Pausing For A Crossroad

Saturday, September 07, 2019

The horses and I will be taking a hiatus from what’s been our weekly routine of crossing the mountains to attending driving training. We’ve learned much and now I’ve a strong sense that what’s needed ahead is much more driving practice, and right here on neighborhood streets. We will become more competent by working repetitively on details, like walking, stopping, trotting, and turnings at corners or to make circles.

Those were worthwhile travels to our trainer’s facility while hauling my horses, tack, and associated equipment. Armed now with excellent beginner and technical training, we’re headed toward a “next-start”. The possibilities ahead are exciting, maybe they’ll include competitive showing and pair-driving.

My horses are in great condition with appropriate weight and muscling. Sunni is easy and pleasant to drive, just needs fine-tuning. Rosie needs more experience being driven on paved and populated streets. It’s that she’s slightly hyper-alert, which requires “more handling” than Sunni needs. While driving either horse (and especially Rosie), I concentrate on keeping the communications easy by making sure my fingers aren’t too tightly holding reins, and by consciously keeping my shoulders relaxed.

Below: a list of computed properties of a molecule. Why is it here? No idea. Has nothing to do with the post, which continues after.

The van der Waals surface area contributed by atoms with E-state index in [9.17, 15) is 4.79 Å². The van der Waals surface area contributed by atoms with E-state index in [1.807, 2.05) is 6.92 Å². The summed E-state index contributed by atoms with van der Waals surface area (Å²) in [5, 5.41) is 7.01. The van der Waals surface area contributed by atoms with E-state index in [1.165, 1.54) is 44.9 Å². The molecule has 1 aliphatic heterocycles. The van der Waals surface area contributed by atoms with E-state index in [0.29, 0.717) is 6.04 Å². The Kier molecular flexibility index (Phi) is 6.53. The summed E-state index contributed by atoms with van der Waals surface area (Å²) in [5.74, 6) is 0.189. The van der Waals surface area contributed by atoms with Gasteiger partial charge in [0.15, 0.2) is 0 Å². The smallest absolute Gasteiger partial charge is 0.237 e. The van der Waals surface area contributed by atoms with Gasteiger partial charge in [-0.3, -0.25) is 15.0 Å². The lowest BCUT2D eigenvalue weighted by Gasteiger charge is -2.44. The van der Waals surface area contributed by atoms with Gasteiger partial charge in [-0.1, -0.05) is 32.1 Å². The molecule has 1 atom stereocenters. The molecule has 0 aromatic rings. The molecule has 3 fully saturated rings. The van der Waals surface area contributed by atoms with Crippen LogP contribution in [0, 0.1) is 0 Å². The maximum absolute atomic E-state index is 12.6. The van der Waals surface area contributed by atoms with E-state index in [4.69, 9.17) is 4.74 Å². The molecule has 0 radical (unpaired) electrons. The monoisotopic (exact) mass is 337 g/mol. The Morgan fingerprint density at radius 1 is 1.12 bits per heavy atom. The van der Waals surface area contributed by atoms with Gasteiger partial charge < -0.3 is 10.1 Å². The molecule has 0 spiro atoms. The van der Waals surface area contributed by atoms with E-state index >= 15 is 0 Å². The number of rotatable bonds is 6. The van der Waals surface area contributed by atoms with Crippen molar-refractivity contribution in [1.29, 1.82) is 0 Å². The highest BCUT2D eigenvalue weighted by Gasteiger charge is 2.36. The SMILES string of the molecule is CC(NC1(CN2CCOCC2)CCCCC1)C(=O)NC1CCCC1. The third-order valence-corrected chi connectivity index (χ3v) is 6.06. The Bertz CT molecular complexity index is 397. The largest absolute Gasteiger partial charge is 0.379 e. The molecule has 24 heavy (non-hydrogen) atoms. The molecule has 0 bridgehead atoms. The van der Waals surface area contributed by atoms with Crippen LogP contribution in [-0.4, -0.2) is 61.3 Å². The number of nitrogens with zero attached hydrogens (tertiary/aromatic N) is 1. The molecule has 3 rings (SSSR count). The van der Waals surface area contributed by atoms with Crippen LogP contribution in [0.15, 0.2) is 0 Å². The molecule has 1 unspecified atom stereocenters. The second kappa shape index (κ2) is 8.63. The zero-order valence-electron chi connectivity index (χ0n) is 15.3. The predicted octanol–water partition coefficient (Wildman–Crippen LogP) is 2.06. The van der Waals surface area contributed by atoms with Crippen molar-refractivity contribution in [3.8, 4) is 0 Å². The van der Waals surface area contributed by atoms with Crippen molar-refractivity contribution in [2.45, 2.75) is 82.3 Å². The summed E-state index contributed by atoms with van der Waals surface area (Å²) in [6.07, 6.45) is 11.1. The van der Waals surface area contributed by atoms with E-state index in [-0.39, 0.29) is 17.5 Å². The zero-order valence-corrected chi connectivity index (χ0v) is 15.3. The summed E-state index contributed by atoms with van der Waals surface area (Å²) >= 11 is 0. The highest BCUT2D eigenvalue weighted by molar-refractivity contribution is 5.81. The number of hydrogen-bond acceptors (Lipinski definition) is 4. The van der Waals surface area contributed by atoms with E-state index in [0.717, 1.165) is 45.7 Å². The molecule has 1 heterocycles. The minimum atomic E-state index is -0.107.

Much communicating occurs through the reins and a driver’s attitude. Sunni’s ears easily cock backwards and listen to me. She’s so easy to drive that sometimes I must avoid drifting. To do this, I keep muttering words that amount to something like, “Good girl!”. While Rosie also listens, she’s equally tuned to another voice–the one in her head. In time, she’ll learn to trust and settle more. Time, practice, and patience will encourage her ears to keep turning my way.

Dear Friends: It’s a two-way street, the horses train their driver to work better. Diana

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